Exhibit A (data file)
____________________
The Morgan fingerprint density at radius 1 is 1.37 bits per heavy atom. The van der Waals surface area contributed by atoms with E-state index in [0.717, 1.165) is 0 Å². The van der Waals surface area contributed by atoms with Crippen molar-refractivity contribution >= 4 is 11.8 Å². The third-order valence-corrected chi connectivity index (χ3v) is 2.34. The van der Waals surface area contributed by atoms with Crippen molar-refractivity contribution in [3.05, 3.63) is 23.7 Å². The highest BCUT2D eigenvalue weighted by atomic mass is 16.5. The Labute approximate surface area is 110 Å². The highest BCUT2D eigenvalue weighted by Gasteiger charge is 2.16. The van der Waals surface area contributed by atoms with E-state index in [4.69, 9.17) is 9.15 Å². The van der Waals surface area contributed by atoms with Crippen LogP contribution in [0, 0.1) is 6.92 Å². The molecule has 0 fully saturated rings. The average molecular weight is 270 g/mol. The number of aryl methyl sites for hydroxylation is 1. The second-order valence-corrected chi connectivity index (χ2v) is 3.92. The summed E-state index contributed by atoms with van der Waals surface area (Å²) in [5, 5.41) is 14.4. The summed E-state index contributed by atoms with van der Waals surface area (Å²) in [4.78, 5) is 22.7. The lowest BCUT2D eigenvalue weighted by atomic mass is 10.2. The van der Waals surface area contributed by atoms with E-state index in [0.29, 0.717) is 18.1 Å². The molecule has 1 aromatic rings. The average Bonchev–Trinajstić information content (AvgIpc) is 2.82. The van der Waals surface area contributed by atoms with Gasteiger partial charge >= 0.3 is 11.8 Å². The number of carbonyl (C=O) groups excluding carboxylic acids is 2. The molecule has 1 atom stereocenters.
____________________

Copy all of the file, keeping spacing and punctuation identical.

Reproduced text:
The Morgan fingerprint density at radius 1 is 1.37 bits per heavy atom. The van der Waals surface area contributed by atoms with E-state index in [0.717, 1.165) is 0 Å². The van der Waals surface area contributed by atoms with Crippen molar-refractivity contribution >= 4 is 11.8 Å². The third-order valence-corrected chi connectivity index (χ3v) is 2.34. The van der Waals surface area contributed by atoms with Crippen molar-refractivity contribution in [3.05, 3.63) is 23.7 Å². The highest BCUT2D eigenvalue weighted by atomic mass is 16.5. The Labute approximate surface area is 110 Å². The highest BCUT2D eigenvalue weighted by Gasteiger charge is 2.16. The van der Waals surface area contributed by atoms with E-state index in [4.69, 9.17) is 9.15 Å². The van der Waals surface area contributed by atoms with Crippen LogP contribution in [0, 0.1) is 6.92 Å². The molecule has 0 fully saturated rings. The average molecular weight is 270 g/mol. The number of aryl methyl sites for hydroxylation is 1. The second-order valence-corrected chi connectivity index (χ2v) is 3.92. The summed E-state index contributed by atoms with van der Waals surface area (Å²) in [5, 5.41) is 14.4. The summed E-state index contributed by atoms with van der Waals surface area (Å²) in [4.78, 5) is 22.7. The lowest BCUT2D eigenvalue weighted by atomic mass is 10.2. The van der Waals surface area contributed by atoms with E-state index in [0.29, 0.717) is 18.1 Å². The molecule has 1 aromatic rings. The average Bonchev–Trinajstić information content (AvgIpc) is 2.82. The van der Waals surface area contributed by atoms with Gasteiger partial charge >= 0.3 is 11.8 Å². The number of carbonyl (C=O) groups excluding carboxylic acids is 2. The molecule has 1 atom stereocenters.